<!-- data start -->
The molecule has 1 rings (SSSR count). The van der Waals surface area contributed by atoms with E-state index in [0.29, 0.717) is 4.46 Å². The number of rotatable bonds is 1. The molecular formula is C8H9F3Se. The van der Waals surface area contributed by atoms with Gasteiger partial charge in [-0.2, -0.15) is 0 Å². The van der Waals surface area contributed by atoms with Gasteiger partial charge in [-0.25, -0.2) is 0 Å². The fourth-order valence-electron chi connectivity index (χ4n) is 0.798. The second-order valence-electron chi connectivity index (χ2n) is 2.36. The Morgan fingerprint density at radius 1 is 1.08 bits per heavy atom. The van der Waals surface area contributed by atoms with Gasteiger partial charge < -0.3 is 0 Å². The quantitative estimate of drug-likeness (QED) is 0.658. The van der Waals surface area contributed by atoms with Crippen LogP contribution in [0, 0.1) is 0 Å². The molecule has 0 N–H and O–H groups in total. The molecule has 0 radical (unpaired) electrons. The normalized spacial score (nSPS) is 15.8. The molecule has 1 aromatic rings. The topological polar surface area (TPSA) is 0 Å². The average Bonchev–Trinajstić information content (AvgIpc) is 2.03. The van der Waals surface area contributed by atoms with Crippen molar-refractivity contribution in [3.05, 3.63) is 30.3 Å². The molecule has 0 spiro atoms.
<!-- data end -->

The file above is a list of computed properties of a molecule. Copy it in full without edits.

The molecule has 1 rings (SSSR count). The van der Waals surface area contributed by atoms with E-state index in [0.29, 0.717) is 4.46 Å². The number of rotatable bonds is 1. The molecular formula is C8H9F3Se. The van der Waals surface area contributed by atoms with Gasteiger partial charge in [-0.2, -0.15) is 0 Å². The van der Waals surface area contributed by atoms with Gasteiger partial charge in [-0.25, -0.2) is 0 Å². The fourth-order valence-electron chi connectivity index (χ4n) is 0.798. The second-order valence-electron chi connectivity index (χ2n) is 2.36. The Morgan fingerprint density at radius 1 is 1.08 bits per heavy atom. The van der Waals surface area contributed by atoms with Gasteiger partial charge < -0.3 is 0 Å². The quantitative estimate of drug-likeness (QED) is 0.658. The van der Waals surface area contributed by atoms with Crippen LogP contribution in [0, 0.1) is 0 Å². The molecule has 0 N–H and O–H groups in total. The molecule has 0 radical (unpaired) electrons. The normalized spacial score (nSPS) is 15.8. The molecule has 1 aromatic rings. The topological polar surface area (TPSA) is 0 Å². The average Bonchev–Trinajstić information content (AvgIpc) is 2.03. The van der Waals surface area contributed by atoms with Crippen molar-refractivity contribution in [3.05, 3.63) is 30.3 Å². The molecule has 0 spiro atoms.